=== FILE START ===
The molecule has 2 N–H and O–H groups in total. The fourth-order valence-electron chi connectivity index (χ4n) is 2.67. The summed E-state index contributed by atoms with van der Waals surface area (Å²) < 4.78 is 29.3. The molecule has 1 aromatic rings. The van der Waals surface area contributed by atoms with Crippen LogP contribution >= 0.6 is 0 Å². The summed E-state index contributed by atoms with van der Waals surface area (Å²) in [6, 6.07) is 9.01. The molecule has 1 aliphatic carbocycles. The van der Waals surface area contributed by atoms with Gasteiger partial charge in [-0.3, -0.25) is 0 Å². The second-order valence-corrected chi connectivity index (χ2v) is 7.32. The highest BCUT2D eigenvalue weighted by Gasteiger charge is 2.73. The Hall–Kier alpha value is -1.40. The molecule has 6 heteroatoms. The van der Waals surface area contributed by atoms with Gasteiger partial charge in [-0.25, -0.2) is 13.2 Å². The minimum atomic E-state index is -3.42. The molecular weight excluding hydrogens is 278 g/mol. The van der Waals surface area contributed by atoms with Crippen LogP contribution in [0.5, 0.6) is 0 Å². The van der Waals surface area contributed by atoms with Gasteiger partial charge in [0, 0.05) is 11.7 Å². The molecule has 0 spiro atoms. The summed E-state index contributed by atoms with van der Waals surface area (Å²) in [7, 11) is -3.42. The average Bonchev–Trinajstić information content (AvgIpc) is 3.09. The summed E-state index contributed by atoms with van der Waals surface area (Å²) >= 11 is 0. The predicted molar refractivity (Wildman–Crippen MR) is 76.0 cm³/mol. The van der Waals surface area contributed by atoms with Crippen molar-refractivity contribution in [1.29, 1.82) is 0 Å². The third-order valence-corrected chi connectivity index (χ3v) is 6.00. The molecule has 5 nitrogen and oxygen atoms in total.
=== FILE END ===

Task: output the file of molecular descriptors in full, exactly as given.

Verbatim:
The molecule has 2 N–H and O–H groups in total. The fourth-order valence-electron chi connectivity index (χ4n) is 2.67. The summed E-state index contributed by atoms with van der Waals surface area (Å²) < 4.78 is 29.3. The molecule has 1 aromatic rings. The van der Waals surface area contributed by atoms with Crippen LogP contribution >= 0.6 is 0 Å². The summed E-state index contributed by atoms with van der Waals surface area (Å²) in [6, 6.07) is 9.01. The molecule has 1 aliphatic carbocycles. The van der Waals surface area contributed by atoms with Gasteiger partial charge in [-0.3, -0.25) is 0 Å². The second-order valence-corrected chi connectivity index (χ2v) is 7.32. The highest BCUT2D eigenvalue weighted by Gasteiger charge is 2.73. The Hall–Kier alpha value is -1.40. The molecule has 6 heteroatoms. The van der Waals surface area contributed by atoms with Gasteiger partial charge in [-0.25, -0.2) is 13.2 Å². The minimum atomic E-state index is -3.42. The molecular weight excluding hydrogens is 278 g/mol. The van der Waals surface area contributed by atoms with Crippen LogP contribution in [0.5, 0.6) is 0 Å². The van der Waals surface area contributed by atoms with Gasteiger partial charge in [0, 0.05) is 11.7 Å². The molecule has 0 spiro atoms. The summed E-state index contributed by atoms with van der Waals surface area (Å²) in [7, 11) is -3.42. The average Bonchev–Trinajstić information content (AvgIpc) is 3.09. The summed E-state index contributed by atoms with van der Waals surface area (Å²) >= 11 is 0. The predicted molar refractivity (Wildman–Crippen MR) is 76.0 cm³/mol. The van der Waals surface area contributed by atoms with Crippen molar-refractivity contribution in [1.29, 1.82) is 0 Å². The third-order valence-corrected chi connectivity index (χ3v) is 6.00. The molecule has 5 nitrogen and oxygen atoms in total.